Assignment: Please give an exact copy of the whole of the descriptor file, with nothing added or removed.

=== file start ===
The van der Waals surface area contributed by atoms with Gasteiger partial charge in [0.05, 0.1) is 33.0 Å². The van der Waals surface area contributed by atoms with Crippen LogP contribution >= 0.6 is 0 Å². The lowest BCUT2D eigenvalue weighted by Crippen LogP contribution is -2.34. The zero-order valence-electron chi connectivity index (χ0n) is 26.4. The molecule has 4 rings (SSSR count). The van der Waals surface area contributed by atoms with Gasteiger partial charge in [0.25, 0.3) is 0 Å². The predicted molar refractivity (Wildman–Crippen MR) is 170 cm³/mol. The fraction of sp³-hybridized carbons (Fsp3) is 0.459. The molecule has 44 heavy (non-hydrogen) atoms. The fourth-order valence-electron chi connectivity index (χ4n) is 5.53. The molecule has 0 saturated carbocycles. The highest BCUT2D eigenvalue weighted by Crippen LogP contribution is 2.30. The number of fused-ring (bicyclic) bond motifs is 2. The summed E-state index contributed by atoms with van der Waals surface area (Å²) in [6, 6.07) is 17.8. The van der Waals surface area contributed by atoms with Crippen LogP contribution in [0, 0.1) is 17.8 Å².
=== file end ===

The van der Waals surface area contributed by atoms with Gasteiger partial charge in [0.05, 0.1) is 33.0 Å². The van der Waals surface area contributed by atoms with Crippen LogP contribution >= 0.6 is 0 Å². The lowest BCUT2D eigenvalue weighted by Crippen LogP contribution is -2.34. The zero-order valence-electron chi connectivity index (χ0n) is 26.4. The molecule has 4 rings (SSSR count). The van der Waals surface area contributed by atoms with Gasteiger partial charge in [0.25, 0.3) is 0 Å². The predicted molar refractivity (Wildman–Crippen MR) is 170 cm³/mol. The fraction of sp³-hybridized carbons (Fsp3) is 0.459. The molecule has 44 heavy (non-hydrogen) atoms. The fourth-order valence-electron chi connectivity index (χ4n) is 5.53. The molecule has 0 saturated carbocycles. The highest BCUT2D eigenvalue weighted by Crippen LogP contribution is 2.30. The number of fused-ring (bicyclic) bond motifs is 2. The summed E-state index contributed by atoms with van der Waals surface area (Å²) in [6, 6.07) is 17.8. The van der Waals surface area contributed by atoms with Crippen LogP contribution in [0, 0.1) is 17.8 Å².